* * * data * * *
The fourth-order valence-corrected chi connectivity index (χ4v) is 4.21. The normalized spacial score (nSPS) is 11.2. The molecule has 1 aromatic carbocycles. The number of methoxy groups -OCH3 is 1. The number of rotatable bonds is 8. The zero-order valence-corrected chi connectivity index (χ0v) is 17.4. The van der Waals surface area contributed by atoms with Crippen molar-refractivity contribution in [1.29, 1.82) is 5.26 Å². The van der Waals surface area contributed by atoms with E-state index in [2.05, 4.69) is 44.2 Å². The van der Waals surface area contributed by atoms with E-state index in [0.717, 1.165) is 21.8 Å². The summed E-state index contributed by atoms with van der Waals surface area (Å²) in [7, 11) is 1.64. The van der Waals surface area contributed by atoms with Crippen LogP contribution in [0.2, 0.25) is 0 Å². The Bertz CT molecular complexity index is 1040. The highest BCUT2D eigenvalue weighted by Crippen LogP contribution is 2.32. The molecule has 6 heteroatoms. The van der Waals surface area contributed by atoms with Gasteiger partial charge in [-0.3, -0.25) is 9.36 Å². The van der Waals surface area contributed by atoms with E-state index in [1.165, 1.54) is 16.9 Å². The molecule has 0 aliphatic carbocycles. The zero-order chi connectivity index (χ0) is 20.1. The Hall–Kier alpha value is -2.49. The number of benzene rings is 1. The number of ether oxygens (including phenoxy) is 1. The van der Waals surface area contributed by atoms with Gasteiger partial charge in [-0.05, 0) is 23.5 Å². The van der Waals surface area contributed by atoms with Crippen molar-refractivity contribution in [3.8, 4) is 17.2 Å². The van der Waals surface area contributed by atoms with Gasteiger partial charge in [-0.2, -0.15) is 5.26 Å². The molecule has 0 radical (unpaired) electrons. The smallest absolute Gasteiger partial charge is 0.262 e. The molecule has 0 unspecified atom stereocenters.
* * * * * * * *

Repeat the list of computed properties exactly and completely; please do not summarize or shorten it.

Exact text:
The fourth-order valence-corrected chi connectivity index (χ4v) is 4.21. The normalized spacial score (nSPS) is 11.2. The molecule has 1 aromatic carbocycles. The number of methoxy groups -OCH3 is 1. The number of rotatable bonds is 8. The zero-order valence-corrected chi connectivity index (χ0v) is 17.4. The van der Waals surface area contributed by atoms with Crippen molar-refractivity contribution in [1.29, 1.82) is 5.26 Å². The van der Waals surface area contributed by atoms with E-state index in [2.05, 4.69) is 44.2 Å². The van der Waals surface area contributed by atoms with E-state index in [0.717, 1.165) is 21.8 Å². The summed E-state index contributed by atoms with van der Waals surface area (Å²) in [7, 11) is 1.64. The van der Waals surface area contributed by atoms with Crippen LogP contribution in [0.2, 0.25) is 0 Å². The Bertz CT molecular complexity index is 1040. The highest BCUT2D eigenvalue weighted by Crippen LogP contribution is 2.32. The molecule has 6 heteroatoms. The van der Waals surface area contributed by atoms with Gasteiger partial charge in [-0.3, -0.25) is 9.36 Å². The van der Waals surface area contributed by atoms with E-state index in [1.165, 1.54) is 16.9 Å². The molecule has 0 aliphatic carbocycles. The zero-order chi connectivity index (χ0) is 20.1. The Hall–Kier alpha value is -2.49. The number of benzene rings is 1. The number of ether oxygens (including phenoxy) is 1. The van der Waals surface area contributed by atoms with Gasteiger partial charge in [-0.05, 0) is 23.5 Å². The van der Waals surface area contributed by atoms with Crippen molar-refractivity contribution in [3.8, 4) is 17.2 Å². The van der Waals surface area contributed by atoms with Gasteiger partial charge in [-0.2, -0.15) is 5.26 Å². The molecule has 0 radical (unpaired) electrons. The smallest absolute Gasteiger partial charge is 0.262 e. The molecule has 0 unspecified atom stereocenters.